by Visnja Bojovic
February 21, 2020

from ClassicalWisdom Website

The Death of Socrates

Never have I thought as much about how difficult being a judge must be, as when I was completing this difficult task of choosing only a few among the cornucopia of surprising and absurd deaths attested by ancient sources...!

A lot of things in our lives revolve around death. Paradoxically, it is one of the most important parts of life. The most powerful thing about it is the fact that it strikes everyone.


It doesn't matter how rich or handsome or intelligent you are - we are all heading towards the same destination. Only a few of us, however, get to be laughed at by Grim Reaper from Horrible Histories.


For those of you who don't know, it is a segment of this brilliant show (called "Stupid Deaths") in which Grim Reaper works as the receptionist for entering the Afterlife.


He asks every person for the reason of their death and then makes fun of its absurdity.

I am confident that this list would make our Grim Reaper seriously entertained. So, let's get down to it!





Bust of Aeschylus


As we all know, ancient Greece had three great playwrights of tragedy:

Aeschylus, Sophocles, and Euripides...

The first among them, the father of tragedy, was Aeschylus.


Besides writing plays that are still performed and used as a source of inspiration to this day, he also fought in important battles, such as the Battle of Salamis and the Battle of Marathon, during the Persian wars.

A little less known fact, however, is that the cause of this great tragedians' death was a falling turtle...!

Allegedly, Aeschylus was killed (following an oracle) when an eagle dropped a tortoise on his head.

Ironically, that story would make a great fit with his depiction of destiny's inevitability and unpredictability.




When we hear the name Draco, the first association (after Draco Malfoy, for sure!) is Draco's code, a set of laws by this Athenian lawmaker which was so severe that we still use the word,

draconian for laws that are extremely and often unnecessarily severe.

What we don't get to hear often is that according to Suda (a Byzantine encyclopedia of the ancient Mediterranean world) Draco died by suffocating in the huge amount of hats and cloaks that his supporters threw at him!







ancient Greek Presocratic philosopher.

From Thomas Stanley, (1655).


Empedocles was one of the pre-Socratic philosophers.


This Pythagorean who came up with the four-element theory was quite an interesting man. He claimed to be a daimon, an immortal being that was punished with countless reincarnations for eating meat.


However, convinced that he had achieved the perfect human state, he claimed that he was to be reincarnated as an immortal.

There are a couple of stories about Empedocles' death, but the most interesting one is described by Diogenes Laertius.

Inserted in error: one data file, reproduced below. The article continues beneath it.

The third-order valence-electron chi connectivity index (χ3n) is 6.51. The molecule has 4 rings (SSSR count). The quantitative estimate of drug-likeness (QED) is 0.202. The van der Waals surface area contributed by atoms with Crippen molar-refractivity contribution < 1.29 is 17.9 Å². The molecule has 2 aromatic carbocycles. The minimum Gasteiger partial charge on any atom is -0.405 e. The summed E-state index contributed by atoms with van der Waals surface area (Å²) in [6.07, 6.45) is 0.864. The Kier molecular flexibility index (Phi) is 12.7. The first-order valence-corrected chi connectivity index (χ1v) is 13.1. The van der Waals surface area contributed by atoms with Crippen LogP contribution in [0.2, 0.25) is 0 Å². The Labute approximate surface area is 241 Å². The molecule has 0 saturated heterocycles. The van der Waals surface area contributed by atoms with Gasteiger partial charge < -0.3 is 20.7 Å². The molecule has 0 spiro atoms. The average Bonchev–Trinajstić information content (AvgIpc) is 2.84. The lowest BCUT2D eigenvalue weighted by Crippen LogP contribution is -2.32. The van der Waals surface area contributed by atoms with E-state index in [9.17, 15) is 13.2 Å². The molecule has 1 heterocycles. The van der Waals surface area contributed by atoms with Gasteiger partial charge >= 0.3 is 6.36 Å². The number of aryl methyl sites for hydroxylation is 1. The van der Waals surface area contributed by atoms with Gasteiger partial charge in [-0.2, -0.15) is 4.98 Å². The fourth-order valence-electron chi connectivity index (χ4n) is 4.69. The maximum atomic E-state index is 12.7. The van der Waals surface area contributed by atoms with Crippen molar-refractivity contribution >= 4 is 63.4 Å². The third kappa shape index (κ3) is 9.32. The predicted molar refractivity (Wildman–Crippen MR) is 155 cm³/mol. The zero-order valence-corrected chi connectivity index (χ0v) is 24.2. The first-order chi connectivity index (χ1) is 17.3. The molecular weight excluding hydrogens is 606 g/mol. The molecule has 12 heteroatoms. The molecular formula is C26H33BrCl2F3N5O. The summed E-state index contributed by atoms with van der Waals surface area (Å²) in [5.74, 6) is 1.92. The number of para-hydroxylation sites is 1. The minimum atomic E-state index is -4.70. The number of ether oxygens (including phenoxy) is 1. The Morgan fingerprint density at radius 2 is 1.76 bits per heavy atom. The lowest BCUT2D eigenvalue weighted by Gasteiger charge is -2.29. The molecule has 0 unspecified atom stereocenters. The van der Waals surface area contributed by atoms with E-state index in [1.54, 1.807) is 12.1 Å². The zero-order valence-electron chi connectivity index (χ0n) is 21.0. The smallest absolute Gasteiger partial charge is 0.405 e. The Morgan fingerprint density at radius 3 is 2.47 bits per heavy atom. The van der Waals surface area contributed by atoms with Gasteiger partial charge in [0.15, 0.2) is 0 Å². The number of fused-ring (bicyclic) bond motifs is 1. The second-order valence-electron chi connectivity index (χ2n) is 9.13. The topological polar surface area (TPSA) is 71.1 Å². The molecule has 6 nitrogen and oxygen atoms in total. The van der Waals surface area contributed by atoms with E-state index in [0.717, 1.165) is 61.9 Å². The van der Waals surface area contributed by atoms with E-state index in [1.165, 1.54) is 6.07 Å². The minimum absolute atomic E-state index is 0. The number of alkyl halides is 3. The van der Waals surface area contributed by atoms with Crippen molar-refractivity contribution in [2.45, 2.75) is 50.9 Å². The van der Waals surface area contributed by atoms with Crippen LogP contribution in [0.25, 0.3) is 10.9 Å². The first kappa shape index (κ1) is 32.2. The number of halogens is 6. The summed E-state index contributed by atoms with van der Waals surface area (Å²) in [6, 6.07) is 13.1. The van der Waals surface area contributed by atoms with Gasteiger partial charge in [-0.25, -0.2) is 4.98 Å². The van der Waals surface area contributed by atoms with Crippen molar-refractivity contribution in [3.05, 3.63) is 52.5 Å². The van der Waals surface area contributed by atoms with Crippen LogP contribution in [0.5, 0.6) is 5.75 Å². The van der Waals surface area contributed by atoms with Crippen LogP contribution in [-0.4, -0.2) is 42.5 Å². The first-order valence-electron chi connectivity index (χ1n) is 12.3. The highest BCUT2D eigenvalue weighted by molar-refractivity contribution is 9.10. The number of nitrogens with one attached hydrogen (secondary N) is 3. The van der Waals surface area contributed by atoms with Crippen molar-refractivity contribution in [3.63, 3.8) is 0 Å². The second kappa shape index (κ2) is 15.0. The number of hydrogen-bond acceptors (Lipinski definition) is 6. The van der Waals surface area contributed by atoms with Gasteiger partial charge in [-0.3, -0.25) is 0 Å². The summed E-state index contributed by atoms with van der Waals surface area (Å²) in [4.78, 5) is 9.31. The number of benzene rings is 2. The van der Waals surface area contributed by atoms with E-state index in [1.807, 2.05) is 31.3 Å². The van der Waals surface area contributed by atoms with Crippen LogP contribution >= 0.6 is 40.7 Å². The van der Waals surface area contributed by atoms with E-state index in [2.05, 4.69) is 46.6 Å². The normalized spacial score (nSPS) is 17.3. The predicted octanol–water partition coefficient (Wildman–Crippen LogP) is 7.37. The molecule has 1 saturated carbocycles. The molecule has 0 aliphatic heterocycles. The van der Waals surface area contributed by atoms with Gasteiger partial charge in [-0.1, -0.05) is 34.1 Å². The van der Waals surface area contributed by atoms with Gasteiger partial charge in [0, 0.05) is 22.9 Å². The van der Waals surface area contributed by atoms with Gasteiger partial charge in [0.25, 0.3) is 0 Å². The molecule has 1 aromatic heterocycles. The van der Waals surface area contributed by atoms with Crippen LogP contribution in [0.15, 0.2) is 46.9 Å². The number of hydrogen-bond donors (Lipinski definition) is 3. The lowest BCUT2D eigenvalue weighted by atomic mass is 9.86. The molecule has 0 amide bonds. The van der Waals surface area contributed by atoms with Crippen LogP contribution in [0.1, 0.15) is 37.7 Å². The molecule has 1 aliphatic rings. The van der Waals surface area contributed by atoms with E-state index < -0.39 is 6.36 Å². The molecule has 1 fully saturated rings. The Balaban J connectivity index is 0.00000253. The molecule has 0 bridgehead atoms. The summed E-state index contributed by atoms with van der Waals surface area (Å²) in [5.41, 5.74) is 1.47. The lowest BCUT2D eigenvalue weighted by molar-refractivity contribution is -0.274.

According to this story, he died by jumping into an active volcano, Mount Etna.


Allegedly, he wanted to prove to be a God by disappearing and making everyone think he had been removed from the Earth.




Chrysippus was one of the greatest stoics of all time.


When his teacher Cleanthes died, he formed the philosophical school of stoicism that is known to us today. Moreover, he was a very fruitful author, believed to have written 705 works.

There are two stories concerning the death of this great philosopher, given by Diogenes Laertius.

According to one, it was due to dizziness caused by drinking undiluted wine.


According to the slightly more interesting one, he saw a donkey eating figs and exclaimed,

"Now give the donkey a drink of pure wine to wash down the figs", after which he died in a fit of laughter.





Pythagoreans Celebrate the Sunrise

(1869) by Fyodor Bronnikov


We have probably all heard of the mysterious Pythagoreans and their peculiar teacher Pythagoras.


It is believed that among many other unbelievable things said about Pythagoras, he had ridiculously strict rules about everything (such as the rule of which shoe should be put on first!).


One of the most famous rules was the prohibition of eating beans.


According to one story found in Diogenes Laertius' writings,

Pythagoras, while running away from his enemies, stumbled upon a field of beans, refused to go over it because it was against his teaching, and died.



Antiphanes is known as one of the most important writers of Middle Attic comedy.


We don't know much about this playwright whose works are preserved only in fragments. However, we do have a Suda's account of his death, according to which Antiphanes died after being struck by a pear.


Still better than a turtle, though...!




Marcus Licinius Crassus was a Roman general that was a member of the famous triumvirate together with Caesar and Pompey.


He was famous for his wealth, which was the strongest reason for being invited to be a member of the triumvirate in the first place. Unlike the previously mentioned guys who didn't see it coming, the way Crassus was executed was closely related to his vices.



Bust of Marcus Crassus


After entering a huge conflict with Caesar, Crassus parted intending to conquer Parthia but was defeated by the Parthian king Orodes II.


According to the legend, Parthians' way of executing him was pouring molten gold down his throat as the response to his insatiable desire for wealth...!



Human, All Too Human

Almost all these men contributed their wisdom and artistry to various areas of life.


It is known how much we owe to Pythagoras when it comes to math, or to Aeschylus when it comes to tragedy, or to Chryssipus and Empedocles when it comes to philosophy.


However, we have to admit that there is some comfort in learning that these men were human after all...


Whether the tales of their deaths be entirely accurate or not, it is fun and humbling to be reminded that there is no genius that can prevent a pear from falling on your head...!